Evaluation of nitrogen availability in liquid feedstuffs

Kansas Agricultural Experiment Station Research Reports, Dec 2004

We developed an in vitro assay to assess ruminal availability of protein in liquid feeds containing soluble protein/nitrogen. Microbial mass accumulating as a result of assimilation of dietary nitrogen by ruminal microbes during an in vitro fermentation is measured. In the assay, microbial growth is most limited by the availability of protein/nitrogen, so microbial mass is proportional to the amount of available nitrogen in the sample. In liquid feeds that we generated in the laboratory, ruminal nitrogen availability decreased in response to mild heating, and the decline was greater for feedstuffs containing true protein rather than urea. Addition of salt to the products decreased nitrogen availability by an average of 21%, whereas addition of 4% phosphoric acid decreased nitrogen availability by 50%. Future research will be needed to fully characterize these effects so that negative impacts of manufacturing on protein availability can be prevented.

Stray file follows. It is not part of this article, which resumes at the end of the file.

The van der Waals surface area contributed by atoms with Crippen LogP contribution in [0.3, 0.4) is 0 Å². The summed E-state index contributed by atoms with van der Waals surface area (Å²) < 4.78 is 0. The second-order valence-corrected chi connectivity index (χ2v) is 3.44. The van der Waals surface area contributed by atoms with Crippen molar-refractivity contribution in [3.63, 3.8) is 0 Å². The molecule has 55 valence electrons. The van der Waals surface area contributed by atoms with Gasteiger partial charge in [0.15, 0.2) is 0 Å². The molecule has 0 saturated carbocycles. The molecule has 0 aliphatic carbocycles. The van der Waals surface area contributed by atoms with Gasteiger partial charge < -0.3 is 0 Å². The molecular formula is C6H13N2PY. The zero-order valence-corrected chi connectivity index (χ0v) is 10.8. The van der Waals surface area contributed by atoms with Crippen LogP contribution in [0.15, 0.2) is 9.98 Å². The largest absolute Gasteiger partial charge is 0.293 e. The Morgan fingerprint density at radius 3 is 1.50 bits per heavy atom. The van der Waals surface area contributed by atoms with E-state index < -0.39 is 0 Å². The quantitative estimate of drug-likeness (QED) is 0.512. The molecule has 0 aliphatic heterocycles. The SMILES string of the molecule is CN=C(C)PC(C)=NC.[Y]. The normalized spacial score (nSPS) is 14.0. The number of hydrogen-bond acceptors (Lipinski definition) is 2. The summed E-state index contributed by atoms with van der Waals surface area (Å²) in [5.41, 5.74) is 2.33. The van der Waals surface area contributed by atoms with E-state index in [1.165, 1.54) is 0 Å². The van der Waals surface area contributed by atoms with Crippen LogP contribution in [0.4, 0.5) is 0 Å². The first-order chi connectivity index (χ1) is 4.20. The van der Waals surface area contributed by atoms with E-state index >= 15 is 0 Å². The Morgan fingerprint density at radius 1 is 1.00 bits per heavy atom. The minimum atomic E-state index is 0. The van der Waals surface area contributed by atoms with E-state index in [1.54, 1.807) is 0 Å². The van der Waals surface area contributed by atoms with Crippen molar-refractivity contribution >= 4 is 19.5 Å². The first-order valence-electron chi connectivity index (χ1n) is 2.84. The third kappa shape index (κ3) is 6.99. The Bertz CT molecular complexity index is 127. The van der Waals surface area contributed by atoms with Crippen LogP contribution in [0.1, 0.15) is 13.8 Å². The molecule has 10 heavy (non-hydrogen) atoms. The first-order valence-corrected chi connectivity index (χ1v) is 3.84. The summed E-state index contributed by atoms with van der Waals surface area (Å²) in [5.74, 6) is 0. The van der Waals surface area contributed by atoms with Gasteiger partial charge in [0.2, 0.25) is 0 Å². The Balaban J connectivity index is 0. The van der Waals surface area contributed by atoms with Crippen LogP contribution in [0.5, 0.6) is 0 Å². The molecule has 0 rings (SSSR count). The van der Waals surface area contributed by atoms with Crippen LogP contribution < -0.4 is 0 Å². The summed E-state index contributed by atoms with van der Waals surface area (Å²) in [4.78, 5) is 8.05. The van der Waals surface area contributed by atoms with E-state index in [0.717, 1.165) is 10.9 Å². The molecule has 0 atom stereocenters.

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Evaluation of nitrogen availability in liquid feedstuffs